We left the park without ever seeing the south east portion of Yellowstone, or most of the geysers, hotpots and other volcanic features. If you come here, plan four or five days just to cover the distances.

The Cooke City exit was torn up, so it took quite a while to reach the town. I had promised Sean a McDonald's visit, but Cooke is a little town of locally owned shops. We grabbed lunch at the Bed and Bun, which served one of the best burgers I've ever tasted. Whistler, the owner's beagle, jumped into the empty 4th chair, put its chin on the table, and looked soulfully at us as we ate. A husky also works the tables there, howling softly for scraps.

We grabbed some souvenirs for the road and headed up the Bear Tooth. The road is lined with 12 ft poles. After much pondering, MarKay realised these were guides to keep the snow plows on the road and off the shear cliffs.This highway takes you up a series of switchbacks to an altitude of 11,000 ft. It's still frozen up there and there are some breathtaking views of the Montana mountains.

We dropped back down and made our way toward Billings. Suddenly we had cell phone service again. Ben's messages came flooding in. He had last spoken to us in Jackson, when we had nowhere to stay. Then we had dropped out of the civilized world and phone contact. He didn't know what had happened to us. He kept scanning for news of deaths in Yellowstone (there were two while we were there) but they didn't match our descriptions.

My cousin Audrey and Charlie also tried to reach us, so we got straight with everyone and made our way into billings. Garmin was well behaved. We arrived in time for dinner and conversation. We had a fantastic time, I met my cousin Jeff for the first time (he reminds me of Bruce Campbell), and we caught up on laundry before bed. Audrey even has the same sheets as we do at home. A real bed and home cooked meal is priceless tonight.

And there are no more bears....

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Yellowstone, Day 2

Day 16

We weren't eaten by bears again. Or the coyotes we heard howling.


It rained last night and the small tent is also leaking now. Our bedding was wet, so we rigged clothes lines for it. Fortunately, the air is dry out here. In Georgia we'd be up the creek.

We headed into to Mammoth again to grab breakfast and a shower. More elk. Then it's back to camp to arrange for a second night of camping. A deer carcass was found gnawed by a bear on the campground that morning. Swell.

We swapped out tents, putting an extra tarp over the big tent, finished drying everything out and greeted our new camp neighbors, and English couple with a springer spaniel. By noon, we're ready to actually see the park.

We headed around the north side again, through Mammoth, then around to the south over Mt. Washburn. MarKay is not enjoying the switchback roads overlooking cliffs, which are a recurring theme on this trip. We grabbed a mediocre lunch and checked out the visitor center at Canyon Village, then down to the south rim of the Yellowstone River. We went on a long walk to Artist's Point, which has an amazing view of the Lower Falls of the Yellowstone. It's incredibly scenic, but the 1 1/2 mile hike was more difficult than it looked on the map. After navigating the steep grades on the trail, we stepped out into the Artist's Point parking lot. MarKay was not happy to realise we could have taken the car. The road has no shoulder and curves a lot, so walking back along the side wasn't safe, so we hiked back to the upper falls. MarKay and Sean were about done in by then.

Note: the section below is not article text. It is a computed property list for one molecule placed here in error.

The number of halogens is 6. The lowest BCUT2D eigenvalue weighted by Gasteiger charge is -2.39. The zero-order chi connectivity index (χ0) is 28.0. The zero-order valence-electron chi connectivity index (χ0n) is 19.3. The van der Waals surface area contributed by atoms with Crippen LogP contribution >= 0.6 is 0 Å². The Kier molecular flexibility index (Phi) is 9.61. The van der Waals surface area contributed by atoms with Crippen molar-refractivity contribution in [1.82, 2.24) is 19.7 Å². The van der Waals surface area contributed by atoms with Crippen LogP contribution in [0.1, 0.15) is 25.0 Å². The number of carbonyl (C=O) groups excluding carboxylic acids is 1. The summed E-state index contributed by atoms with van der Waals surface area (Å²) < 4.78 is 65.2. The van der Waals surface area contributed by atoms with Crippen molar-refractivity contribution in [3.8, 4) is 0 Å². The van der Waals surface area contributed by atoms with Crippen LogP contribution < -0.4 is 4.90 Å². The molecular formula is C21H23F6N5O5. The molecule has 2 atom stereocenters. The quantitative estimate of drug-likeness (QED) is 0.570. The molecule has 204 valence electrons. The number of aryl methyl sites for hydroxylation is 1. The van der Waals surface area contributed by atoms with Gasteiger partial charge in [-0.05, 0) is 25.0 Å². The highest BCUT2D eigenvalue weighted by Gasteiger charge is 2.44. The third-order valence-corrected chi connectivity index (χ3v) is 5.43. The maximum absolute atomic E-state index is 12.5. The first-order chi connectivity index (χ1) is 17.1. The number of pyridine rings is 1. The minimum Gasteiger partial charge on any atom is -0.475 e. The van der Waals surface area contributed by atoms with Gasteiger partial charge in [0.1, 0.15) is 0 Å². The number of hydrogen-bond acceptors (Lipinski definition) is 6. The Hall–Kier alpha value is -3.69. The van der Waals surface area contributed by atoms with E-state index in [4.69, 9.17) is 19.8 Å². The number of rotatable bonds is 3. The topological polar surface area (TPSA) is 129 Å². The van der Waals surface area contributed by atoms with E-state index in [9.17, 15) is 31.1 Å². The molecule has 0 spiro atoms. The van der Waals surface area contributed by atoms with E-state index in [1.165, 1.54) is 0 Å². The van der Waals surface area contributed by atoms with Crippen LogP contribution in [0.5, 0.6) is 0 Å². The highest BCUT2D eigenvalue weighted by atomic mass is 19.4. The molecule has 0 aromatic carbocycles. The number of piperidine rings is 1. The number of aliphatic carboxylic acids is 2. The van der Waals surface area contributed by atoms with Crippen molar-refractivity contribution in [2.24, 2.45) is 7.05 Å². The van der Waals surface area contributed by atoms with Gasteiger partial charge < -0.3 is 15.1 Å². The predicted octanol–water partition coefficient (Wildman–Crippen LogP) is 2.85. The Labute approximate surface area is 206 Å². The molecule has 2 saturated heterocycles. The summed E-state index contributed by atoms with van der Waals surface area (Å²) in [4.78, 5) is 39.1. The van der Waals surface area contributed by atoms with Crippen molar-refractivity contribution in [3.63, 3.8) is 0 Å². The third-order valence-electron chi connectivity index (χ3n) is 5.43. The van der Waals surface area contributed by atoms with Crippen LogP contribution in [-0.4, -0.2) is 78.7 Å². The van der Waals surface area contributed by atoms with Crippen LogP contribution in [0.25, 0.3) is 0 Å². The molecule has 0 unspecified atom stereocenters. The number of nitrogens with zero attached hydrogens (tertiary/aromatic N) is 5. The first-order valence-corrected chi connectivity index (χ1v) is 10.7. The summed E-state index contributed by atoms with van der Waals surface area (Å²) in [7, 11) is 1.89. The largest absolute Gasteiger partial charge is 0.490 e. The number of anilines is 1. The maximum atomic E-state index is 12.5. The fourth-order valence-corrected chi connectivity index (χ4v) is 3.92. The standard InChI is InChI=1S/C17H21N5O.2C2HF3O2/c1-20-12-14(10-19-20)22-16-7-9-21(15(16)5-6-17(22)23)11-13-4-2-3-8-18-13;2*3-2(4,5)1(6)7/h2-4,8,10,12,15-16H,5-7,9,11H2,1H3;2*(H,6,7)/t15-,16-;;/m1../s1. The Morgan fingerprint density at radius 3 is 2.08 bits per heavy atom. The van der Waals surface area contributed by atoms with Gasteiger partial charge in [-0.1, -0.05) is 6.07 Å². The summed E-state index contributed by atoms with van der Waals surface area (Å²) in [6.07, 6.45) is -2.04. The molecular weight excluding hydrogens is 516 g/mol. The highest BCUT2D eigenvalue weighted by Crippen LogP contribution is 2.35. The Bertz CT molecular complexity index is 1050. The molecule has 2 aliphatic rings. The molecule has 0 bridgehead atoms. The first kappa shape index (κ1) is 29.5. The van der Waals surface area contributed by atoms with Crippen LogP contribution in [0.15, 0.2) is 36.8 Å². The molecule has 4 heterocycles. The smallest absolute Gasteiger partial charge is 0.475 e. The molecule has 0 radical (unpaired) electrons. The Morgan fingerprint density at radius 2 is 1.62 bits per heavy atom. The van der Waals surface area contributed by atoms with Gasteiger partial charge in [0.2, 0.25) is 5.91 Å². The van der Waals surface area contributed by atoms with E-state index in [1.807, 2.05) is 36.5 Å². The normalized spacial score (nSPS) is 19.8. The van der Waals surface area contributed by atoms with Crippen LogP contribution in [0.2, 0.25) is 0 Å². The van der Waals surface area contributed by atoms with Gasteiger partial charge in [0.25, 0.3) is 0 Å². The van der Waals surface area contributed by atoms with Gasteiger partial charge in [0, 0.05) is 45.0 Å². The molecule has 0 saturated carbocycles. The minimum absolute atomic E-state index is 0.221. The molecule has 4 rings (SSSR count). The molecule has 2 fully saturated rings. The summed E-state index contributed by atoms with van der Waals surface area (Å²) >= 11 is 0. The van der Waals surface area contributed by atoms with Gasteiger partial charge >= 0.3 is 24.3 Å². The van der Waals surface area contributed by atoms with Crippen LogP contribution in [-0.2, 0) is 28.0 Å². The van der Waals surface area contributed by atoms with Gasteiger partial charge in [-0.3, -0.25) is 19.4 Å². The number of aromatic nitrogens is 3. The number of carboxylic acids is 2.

And that was our day. Everything in Yellowstone is so far apart, that you can spend most of your day driving to things. A late start and just a few stops later, it was time to go back to camp and cook dinner. The steaks we bought back in Utah finally made it to the grill--best meal of the day.

We carefully packed everything into the car. Everything, that is, except the water container we dowsed the fire with. In the middle of the night a ranger woke us to stow the water bottle to avoid attracting bears. Any container is verboten overnight. The rangers were really patrolling that night, which was both reassuring and a source of concern.

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Friday, June 26, 2009

Yellowstone bound

Day 15

We were not eaten by bears.


We drove into Grand Teton on 89. This is really beautiful. I'm still wishing for that panoramic camera lens. We can't stop for a ranger badge here, but we did pick up some souvenirs for Sean. Unfortunately, were rushing through here to get to Yellowstone before the camping fills up. We'll want to come back and do this are justice. There's supposed to be great wildlife viewing opportunities just off the main roads, but it'll have to wait until next time.

We continued north out of the park on 89 (you don't have to pay if you stay on 89, but we had the pass and took a more scenic route.) There was some slow traffic from road work, but after a bit we reached the Yellowstone gate (here you pay.) We traveled into the park to the first campground and discovered a few surprises.

The first was that this campground was still closed for the winter. We knew that some campgrounds were closed, but the website had not indicated that this was one of them. That's bad news for us.

The second was snow on the ground. We don't have real winter clothes with us, but it's still wintry here. Also bad news for us.

The third is that Yellowstone doesn't have plumbing in most of its restrooms. They're just latrines at the camp sites (and we didn't have a shower in the Tetons campsite.)

We drove north to the first camping area that we could reach. They told us there was still camping to the north. So we drove some more.